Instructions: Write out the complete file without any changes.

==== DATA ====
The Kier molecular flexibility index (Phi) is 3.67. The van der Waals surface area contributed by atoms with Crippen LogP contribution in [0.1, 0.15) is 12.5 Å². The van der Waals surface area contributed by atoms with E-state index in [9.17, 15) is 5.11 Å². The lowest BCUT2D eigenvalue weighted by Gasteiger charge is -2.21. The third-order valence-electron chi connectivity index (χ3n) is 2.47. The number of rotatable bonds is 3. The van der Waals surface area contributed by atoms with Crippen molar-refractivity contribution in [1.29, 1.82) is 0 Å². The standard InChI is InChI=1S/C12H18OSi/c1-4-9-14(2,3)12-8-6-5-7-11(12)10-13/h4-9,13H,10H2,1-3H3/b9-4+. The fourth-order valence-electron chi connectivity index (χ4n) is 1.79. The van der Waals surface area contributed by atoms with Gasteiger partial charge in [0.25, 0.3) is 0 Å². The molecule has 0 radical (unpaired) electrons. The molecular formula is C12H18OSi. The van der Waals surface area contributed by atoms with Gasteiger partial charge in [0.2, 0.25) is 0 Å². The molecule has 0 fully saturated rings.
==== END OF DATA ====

The Kier molecular flexibility index (Phi) is 3.67. The van der Waals surface area contributed by atoms with Crippen LogP contribution in [0.1, 0.15) is 12.5 Å². The van der Waals surface area contributed by atoms with E-state index in [9.17, 15) is 5.11 Å². The lowest BCUT2D eigenvalue weighted by Gasteiger charge is -2.21. The third-order valence-electron chi connectivity index (χ3n) is 2.47. The number of rotatable bonds is 3. The van der Waals surface area contributed by atoms with Crippen molar-refractivity contribution in [1.29, 1.82) is 0 Å². The standard InChI is InChI=1S/C12H18OSi/c1-4-9-14(2,3)12-8-6-5-7-11(12)10-13/h4-9,13H,10H2,1-3H3/b9-4+. The fourth-order valence-electron chi connectivity index (χ4n) is 1.79. The van der Waals surface area contributed by atoms with Gasteiger partial charge in [0.25, 0.3) is 0 Å². The molecule has 0 radical (unpaired) electrons. The molecular formula is C12H18OSi. The van der Waals surface area contributed by atoms with Gasteiger partial charge in [0.2, 0.25) is 0 Å². The molecule has 0 fully saturated rings.